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User Experience Trends In 2015: Part 2


Welcome to the second part of our two part sries about user experience trends for 2015. Earlier this week we shared four of the nine top user experience trends for 2015

To recap, here are the myths from Part 1:

  1. Responsive Sites 
  2. Enterprise UX
  3. In-house Teams
  4. Cross-discipline Responsibility for UX

Today we are going to take a look at five more user experience trends - some of which we've seen in previous years and some of which are just emerging. 

 5. Service Design: Blending User Experience with Customer Experience

I'm super excited that folks in user experience and customer experience are beginning to talk to each other. For so long, user experience has been limited to working on websites and applications (specifically the UI), while customer experience has been in the trenches at call centers. As a user experience designer, I've spent a fair amount of time partnered with a call center agents listening to live calls. Without a doubt, user experience problems are frequently customer experience problems, and customer experience problems are often user experience problems. It makes sense for these two disciplines to be working together to improve cross-platform experiences, customer service, and service design experiences.

6. Data Driven UX

The trend in business towards business intelligence and analytics is finally gaining ground in the user experience world for its role in making informed experience strategy decisions. We're hearing UX managers and product managers, in particular, asking questions about to how quantify the user experience, how to demonstrate that the cost of user experience benefits the product, and how to cost justify user testing - something they feel is valuable but struggle to demonstrate the value of to upper management.We've been beating the drum of demonstrating ROI on UX & usability projects for years; this trend toward business intelligence is a more comprehensive solution that:

  • Identifies problems, risks with the current user experience
  • Benchmarks the user experience
  • Provides an unbiased, objective review of how the user experience conforms to industry best practices
  • Defines a common ground for discussion, measurement and improvement
  • Educates both data users and consumers to facilitate data-driven decision making

The next logical step after that is to put it in a dashboard to track over time.

While business intelligence is huge right now, some of this trend is a sign that UX as a discipline is simply maturing.

7. Remote User Research

Conducting user testing sessions remotely is here to stay. The ability to interview particiants from their actual environment using simple, low cost tools like GoToMeeting makes conducting user testing more affordable while improving insights. As more organizations see the value that user research provides and become more comfortable with distributed solutions like remote user research, we'll continue to see this trend toward remote user research.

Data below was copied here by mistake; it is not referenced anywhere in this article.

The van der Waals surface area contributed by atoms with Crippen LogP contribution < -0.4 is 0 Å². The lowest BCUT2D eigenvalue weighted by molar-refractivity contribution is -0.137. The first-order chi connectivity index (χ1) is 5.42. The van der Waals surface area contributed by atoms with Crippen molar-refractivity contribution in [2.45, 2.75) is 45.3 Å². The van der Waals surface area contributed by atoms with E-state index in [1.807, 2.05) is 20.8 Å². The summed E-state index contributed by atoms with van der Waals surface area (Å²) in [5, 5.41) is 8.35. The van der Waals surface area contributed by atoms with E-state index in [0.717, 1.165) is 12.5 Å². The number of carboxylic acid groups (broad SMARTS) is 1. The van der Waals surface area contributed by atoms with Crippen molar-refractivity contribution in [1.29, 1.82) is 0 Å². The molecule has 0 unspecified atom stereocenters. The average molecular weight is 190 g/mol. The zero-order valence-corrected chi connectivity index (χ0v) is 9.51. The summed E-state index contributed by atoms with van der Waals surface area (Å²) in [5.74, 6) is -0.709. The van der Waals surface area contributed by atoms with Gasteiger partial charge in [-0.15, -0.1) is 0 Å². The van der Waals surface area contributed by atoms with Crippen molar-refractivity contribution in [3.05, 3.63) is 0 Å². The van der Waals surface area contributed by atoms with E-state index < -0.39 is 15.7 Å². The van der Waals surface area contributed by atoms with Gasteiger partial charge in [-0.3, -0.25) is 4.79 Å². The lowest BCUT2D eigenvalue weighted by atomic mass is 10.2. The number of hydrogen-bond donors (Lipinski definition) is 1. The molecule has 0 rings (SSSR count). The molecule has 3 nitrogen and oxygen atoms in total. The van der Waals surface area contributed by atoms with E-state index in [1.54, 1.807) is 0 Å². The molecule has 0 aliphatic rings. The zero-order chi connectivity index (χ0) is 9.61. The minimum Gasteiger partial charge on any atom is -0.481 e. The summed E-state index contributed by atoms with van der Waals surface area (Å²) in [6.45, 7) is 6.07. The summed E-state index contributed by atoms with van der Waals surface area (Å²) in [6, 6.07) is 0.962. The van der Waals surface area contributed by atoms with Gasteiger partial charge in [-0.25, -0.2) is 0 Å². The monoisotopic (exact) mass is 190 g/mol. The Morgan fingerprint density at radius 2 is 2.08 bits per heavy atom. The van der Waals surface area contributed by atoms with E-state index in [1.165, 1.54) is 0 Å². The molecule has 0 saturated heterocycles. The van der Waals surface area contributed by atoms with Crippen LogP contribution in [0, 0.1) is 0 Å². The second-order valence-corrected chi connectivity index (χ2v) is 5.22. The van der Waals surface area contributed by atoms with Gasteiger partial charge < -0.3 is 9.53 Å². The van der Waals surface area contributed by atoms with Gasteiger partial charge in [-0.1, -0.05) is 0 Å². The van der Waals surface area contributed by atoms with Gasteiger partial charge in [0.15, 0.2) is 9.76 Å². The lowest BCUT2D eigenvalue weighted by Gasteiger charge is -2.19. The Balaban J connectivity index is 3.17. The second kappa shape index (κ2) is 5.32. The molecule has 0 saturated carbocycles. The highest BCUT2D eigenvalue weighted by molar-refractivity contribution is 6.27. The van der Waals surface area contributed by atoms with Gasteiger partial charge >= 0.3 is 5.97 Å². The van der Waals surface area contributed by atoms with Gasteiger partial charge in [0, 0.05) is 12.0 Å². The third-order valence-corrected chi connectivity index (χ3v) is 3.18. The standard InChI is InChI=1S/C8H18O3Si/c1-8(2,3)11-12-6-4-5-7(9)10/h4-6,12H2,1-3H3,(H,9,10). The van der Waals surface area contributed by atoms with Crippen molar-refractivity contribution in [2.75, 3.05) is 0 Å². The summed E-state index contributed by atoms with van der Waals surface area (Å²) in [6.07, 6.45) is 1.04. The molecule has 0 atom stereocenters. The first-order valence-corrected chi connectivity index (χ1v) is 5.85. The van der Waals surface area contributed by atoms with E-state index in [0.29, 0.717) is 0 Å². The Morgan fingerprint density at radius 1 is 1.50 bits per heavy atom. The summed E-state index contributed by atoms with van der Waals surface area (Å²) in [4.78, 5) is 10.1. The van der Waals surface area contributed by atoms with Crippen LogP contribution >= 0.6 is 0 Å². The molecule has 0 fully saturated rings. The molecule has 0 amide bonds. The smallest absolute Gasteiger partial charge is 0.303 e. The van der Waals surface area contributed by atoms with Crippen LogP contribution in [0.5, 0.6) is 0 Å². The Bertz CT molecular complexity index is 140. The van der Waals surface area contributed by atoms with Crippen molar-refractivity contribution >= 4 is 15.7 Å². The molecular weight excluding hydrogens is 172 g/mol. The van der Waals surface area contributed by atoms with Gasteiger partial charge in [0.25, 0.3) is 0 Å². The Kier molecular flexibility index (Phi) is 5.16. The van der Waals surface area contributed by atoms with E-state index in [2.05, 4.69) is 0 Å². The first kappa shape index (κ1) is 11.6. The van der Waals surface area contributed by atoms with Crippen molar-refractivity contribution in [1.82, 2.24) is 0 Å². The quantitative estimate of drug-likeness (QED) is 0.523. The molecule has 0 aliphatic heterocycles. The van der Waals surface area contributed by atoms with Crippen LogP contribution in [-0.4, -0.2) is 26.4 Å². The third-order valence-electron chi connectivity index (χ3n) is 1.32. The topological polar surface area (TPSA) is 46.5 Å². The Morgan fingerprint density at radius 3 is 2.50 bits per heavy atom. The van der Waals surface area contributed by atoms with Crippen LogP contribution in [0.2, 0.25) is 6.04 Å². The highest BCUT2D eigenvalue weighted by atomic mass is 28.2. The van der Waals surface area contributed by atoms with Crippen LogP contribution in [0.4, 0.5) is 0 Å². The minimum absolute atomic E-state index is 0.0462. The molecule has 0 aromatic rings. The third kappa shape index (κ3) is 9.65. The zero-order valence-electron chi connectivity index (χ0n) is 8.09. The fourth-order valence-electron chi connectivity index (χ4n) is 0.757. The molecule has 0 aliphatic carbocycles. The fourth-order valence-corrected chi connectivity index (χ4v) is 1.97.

8.  Emphasis on Quantitative User Testing Reporting

The days of gaining only simple qualitative data (observations) in user testing are over. Along with the trend toward data drive UX and business intelligence is a growing emphasis for providing quantitative data in user research reports.  Some of the quantative data we routinely collect include:

  • Complete/Completed with Assistance/Failed to Complete rates
  • Likert scale (1-5) - task experience
  • Likert scale (1-5) - overall experience
  • User experience benchmarking
  • Card sorting data (specifically on things you don't typically card sort, like research results)
  • Word clouds
  • Even more!

Reporting this type of quantitative data provides quick, unambiguous insight for upper management. Of course, every team needs to decide at the beginning of the project what quantitative data needs to be gathered for their research needs. And the really good news is that this data is typically easy to collect during user research projects. 

9. User Experience as a Business Strategy

As the field of user experience has matured, so has it's relationship with business. Harvard Busines Review even said user experience is the new black. That's great news for user experience designers, but even better news for product managers and business strategists who really want to develop the products people want and need. We've said for years that good business is a good user experience, and that remains true in 2015. What's changed is that more people outside the design studio are coming to that realization too. 


Do these trends resonate with you? Have you found yourself about the future of UX and how it may impact your team, your work, and your career? I want YOUR thoughts on these trends - get in touch!



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